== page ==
There are sometimes good reasons to leave one of your children a larger portion of your estate than another child as the Wills, Trusts & Estates Prof Blog reminds us in "Some Considerations To Keep In Mind When Making Non-Equal Estate Distributions."
Sometimes a child has greater needs than other children. For example, a disabled child might need the extra share of the estate because he or she is not capable of working. Sometimes a child might have been given large sums of money previously that other children did not receive. And, at other times, a child might have done things that would make a parent want to give that child less.
However, giving a child an unequal portion of an estate can cause problems as the child given a lesser share might seek to challenge the estate. One way to help prevent this is to give the child something and insert a no-contest clause in the estate plan that states if the child challenges the plan, he or she gets nothing.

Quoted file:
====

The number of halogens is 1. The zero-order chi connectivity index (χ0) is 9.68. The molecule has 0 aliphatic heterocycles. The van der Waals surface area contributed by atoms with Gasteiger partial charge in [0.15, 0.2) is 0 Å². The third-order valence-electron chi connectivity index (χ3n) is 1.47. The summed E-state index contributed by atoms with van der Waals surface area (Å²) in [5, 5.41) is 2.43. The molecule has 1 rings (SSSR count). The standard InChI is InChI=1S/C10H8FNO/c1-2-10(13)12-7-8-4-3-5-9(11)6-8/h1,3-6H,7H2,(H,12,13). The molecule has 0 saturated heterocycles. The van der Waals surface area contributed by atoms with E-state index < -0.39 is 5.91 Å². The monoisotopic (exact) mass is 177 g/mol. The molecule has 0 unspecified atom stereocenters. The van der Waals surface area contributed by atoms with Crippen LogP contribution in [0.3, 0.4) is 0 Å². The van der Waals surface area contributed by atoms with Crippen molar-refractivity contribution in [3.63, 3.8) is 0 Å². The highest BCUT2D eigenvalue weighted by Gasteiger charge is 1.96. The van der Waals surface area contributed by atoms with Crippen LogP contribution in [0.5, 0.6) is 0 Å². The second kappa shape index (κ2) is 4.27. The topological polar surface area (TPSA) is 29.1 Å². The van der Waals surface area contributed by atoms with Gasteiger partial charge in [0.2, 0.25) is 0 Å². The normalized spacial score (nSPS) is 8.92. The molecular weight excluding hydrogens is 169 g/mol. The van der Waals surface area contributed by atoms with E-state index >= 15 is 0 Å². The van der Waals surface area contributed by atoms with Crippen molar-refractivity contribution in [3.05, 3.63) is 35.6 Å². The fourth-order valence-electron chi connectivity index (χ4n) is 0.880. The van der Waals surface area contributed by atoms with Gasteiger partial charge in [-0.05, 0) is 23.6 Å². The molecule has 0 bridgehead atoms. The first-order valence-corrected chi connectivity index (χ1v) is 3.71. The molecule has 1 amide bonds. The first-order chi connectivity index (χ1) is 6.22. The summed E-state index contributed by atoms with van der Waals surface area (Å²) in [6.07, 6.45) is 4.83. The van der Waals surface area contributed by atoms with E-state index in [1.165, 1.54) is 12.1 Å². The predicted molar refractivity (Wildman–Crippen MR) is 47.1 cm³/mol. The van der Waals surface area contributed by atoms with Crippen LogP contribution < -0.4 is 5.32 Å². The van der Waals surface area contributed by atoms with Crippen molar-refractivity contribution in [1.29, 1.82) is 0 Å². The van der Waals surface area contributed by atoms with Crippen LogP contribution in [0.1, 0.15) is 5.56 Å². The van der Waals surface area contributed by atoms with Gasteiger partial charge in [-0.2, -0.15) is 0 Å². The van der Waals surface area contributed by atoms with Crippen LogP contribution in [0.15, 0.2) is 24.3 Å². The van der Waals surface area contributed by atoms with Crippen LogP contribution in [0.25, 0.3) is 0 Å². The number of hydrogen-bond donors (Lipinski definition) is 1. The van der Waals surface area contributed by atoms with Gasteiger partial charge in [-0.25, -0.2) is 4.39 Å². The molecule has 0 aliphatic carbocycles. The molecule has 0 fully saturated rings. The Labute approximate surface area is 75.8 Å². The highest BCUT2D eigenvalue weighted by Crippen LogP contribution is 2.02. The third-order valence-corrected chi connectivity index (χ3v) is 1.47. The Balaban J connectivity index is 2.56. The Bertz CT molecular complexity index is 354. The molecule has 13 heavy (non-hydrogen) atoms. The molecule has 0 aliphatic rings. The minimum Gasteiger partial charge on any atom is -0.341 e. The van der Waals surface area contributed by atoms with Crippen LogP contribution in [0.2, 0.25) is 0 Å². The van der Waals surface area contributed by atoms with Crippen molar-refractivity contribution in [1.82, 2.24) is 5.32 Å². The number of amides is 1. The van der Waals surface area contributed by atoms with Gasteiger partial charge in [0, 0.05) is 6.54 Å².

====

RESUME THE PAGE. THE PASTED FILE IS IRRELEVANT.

The far better way is to speak with your children beforehand and let them know your plans. Let them know why you want to give them unequal shares and give them a chance to respond.
Challenges are less likely if your children know your intentions beforehand and know that you had good reasons for making the decisions that you did.
A qualified estate planning attorney can help you make appropriate plans for your unique situation.
Reference: Wills, Trusts & Estates Prof Blog (May 3, 2016) "Some Considerations To Keep In Mind When Making Non-Equal Estate Distributions